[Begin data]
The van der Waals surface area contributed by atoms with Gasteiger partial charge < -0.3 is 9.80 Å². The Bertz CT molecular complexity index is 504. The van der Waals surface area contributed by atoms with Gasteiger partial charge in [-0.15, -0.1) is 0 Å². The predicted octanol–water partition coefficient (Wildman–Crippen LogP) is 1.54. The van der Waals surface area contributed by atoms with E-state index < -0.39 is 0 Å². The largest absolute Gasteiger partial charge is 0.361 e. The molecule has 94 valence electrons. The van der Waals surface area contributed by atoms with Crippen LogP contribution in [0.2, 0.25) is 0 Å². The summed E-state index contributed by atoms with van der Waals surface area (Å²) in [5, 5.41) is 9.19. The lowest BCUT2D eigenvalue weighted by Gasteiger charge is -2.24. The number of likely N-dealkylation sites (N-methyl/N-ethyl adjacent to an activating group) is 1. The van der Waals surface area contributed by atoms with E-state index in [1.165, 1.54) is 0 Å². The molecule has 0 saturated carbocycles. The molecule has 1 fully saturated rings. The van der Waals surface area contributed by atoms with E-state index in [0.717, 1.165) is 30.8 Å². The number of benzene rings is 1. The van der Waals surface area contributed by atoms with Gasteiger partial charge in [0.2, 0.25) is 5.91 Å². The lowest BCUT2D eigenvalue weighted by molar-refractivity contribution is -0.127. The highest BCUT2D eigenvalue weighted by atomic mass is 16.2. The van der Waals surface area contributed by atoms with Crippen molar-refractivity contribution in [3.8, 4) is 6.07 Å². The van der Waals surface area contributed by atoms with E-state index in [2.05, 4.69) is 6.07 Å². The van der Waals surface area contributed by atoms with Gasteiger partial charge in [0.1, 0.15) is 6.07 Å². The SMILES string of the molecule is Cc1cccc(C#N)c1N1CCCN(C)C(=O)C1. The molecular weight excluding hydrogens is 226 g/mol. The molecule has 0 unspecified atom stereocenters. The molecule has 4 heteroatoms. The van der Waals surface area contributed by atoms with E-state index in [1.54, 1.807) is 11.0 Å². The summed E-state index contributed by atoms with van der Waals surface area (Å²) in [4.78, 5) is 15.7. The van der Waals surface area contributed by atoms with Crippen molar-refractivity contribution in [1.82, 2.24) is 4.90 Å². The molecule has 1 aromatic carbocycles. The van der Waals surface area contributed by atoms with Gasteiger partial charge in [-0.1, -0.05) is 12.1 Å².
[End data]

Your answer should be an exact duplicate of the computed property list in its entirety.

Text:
The van der Waals surface area contributed by atoms with Gasteiger partial charge < -0.3 is 9.80 Å². The Bertz CT molecular complexity index is 504. The van der Waals surface area contributed by atoms with Gasteiger partial charge in [-0.15, -0.1) is 0 Å². The predicted octanol–water partition coefficient (Wildman–Crippen LogP) is 1.54. The van der Waals surface area contributed by atoms with E-state index < -0.39 is 0 Å². The largest absolute Gasteiger partial charge is 0.361 e. The molecule has 94 valence electrons. The van der Waals surface area contributed by atoms with Crippen LogP contribution in [0.2, 0.25) is 0 Å². The summed E-state index contributed by atoms with van der Waals surface area (Å²) in [5, 5.41) is 9.19. The lowest BCUT2D eigenvalue weighted by Gasteiger charge is -2.24. The number of likely N-dealkylation sites (N-methyl/N-ethyl adjacent to an activating group) is 1. The van der Waals surface area contributed by atoms with E-state index in [1.165, 1.54) is 0 Å². The molecule has 0 saturated carbocycles. The molecule has 1 fully saturated rings. The van der Waals surface area contributed by atoms with E-state index in [0.717, 1.165) is 30.8 Å². The number of benzene rings is 1. The van der Waals surface area contributed by atoms with Gasteiger partial charge in [0.2, 0.25) is 5.91 Å². The lowest BCUT2D eigenvalue weighted by molar-refractivity contribution is -0.127. The highest BCUT2D eigenvalue weighted by atomic mass is 16.2. The van der Waals surface area contributed by atoms with Crippen molar-refractivity contribution in [3.8, 4) is 6.07 Å². The van der Waals surface area contributed by atoms with E-state index in [2.05, 4.69) is 6.07 Å². The van der Waals surface area contributed by atoms with Gasteiger partial charge in [0.1, 0.15) is 6.07 Å². The SMILES string of the molecule is Cc1cccc(C#N)c1N1CCCN(C)C(=O)C1. The molecular weight excluding hydrogens is 226 g/mol. The molecule has 0 unspecified atom stereocenters. The molecule has 4 heteroatoms. The van der Waals surface area contributed by atoms with E-state index in [1.54, 1.807) is 11.0 Å². The summed E-state index contributed by atoms with van der Waals surface area (Å²) in [4.78, 5) is 15.7. The van der Waals surface area contributed by atoms with Crippen molar-refractivity contribution in [1.82, 2.24) is 4.90 Å². The molecule has 1 aromatic carbocycles. The van der Waals surface area contributed by atoms with Gasteiger partial charge in [-0.1, -0.05) is 12.1 Å².